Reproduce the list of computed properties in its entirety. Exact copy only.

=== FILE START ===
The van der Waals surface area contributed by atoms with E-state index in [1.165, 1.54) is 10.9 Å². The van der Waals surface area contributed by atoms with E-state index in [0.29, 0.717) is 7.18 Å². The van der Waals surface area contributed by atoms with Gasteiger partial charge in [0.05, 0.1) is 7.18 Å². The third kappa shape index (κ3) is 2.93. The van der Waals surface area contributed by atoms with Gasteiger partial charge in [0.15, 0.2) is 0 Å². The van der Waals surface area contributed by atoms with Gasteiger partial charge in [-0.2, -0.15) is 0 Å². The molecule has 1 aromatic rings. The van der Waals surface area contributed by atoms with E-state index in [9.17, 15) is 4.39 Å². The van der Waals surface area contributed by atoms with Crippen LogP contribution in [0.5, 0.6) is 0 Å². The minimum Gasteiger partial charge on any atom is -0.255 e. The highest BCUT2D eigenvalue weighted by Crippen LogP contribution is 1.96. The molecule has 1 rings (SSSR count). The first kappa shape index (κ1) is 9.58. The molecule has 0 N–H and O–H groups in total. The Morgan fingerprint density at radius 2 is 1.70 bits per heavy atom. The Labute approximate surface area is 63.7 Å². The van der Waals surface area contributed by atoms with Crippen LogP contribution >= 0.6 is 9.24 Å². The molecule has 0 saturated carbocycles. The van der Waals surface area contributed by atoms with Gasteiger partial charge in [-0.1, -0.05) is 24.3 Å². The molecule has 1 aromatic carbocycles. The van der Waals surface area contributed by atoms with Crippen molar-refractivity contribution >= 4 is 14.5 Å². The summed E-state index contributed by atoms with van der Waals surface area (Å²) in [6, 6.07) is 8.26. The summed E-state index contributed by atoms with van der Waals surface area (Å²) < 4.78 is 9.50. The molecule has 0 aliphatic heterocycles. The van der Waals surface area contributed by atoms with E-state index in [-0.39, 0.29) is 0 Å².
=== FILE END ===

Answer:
The van der Waals surface area contributed by atoms with E-state index in [1.165, 1.54) is 10.9 Å². The van der Waals surface area contributed by atoms with E-state index in [0.29, 0.717) is 7.18 Å². The van der Waals surface area contributed by atoms with Gasteiger partial charge in [0.05, 0.1) is 7.18 Å². The third kappa shape index (κ3) is 2.93. The van der Waals surface area contributed by atoms with Gasteiger partial charge in [0.15, 0.2) is 0 Å². The van der Waals surface area contributed by atoms with Gasteiger partial charge in [-0.2, -0.15) is 0 Å². The molecule has 1 aromatic rings. The van der Waals surface area contributed by atoms with E-state index in [9.17, 15) is 4.39 Å². The van der Waals surface area contributed by atoms with Crippen LogP contribution in [0.5, 0.6) is 0 Å². The minimum Gasteiger partial charge on any atom is -0.255 e. The highest BCUT2D eigenvalue weighted by Crippen LogP contribution is 1.96. The molecule has 1 rings (SSSR count). The first kappa shape index (κ1) is 9.58. The molecule has 0 N–H and O–H groups in total. The Morgan fingerprint density at radius 2 is 1.70 bits per heavy atom. The Labute approximate surface area is 63.7 Å². The van der Waals surface area contributed by atoms with Crippen LogP contribution >= 0.6 is 9.24 Å². The molecule has 0 saturated carbocycles. The van der Waals surface area contributed by atoms with Gasteiger partial charge in [-0.1, -0.05) is 24.3 Å². The molecule has 1 aromatic carbocycles. The van der Waals surface area contributed by atoms with Crippen molar-refractivity contribution >= 4 is 14.5 Å². The summed E-state index contributed by atoms with van der Waals surface area (Å²) in [6, 6.07) is 8.26. The summed E-state index contributed by atoms with van der Waals surface area (Å²) < 4.78 is 9.50. The molecule has 0 aliphatic heterocycles. The van der Waals surface area contributed by atoms with E-state index in [-0.39, 0.29) is 0 Å².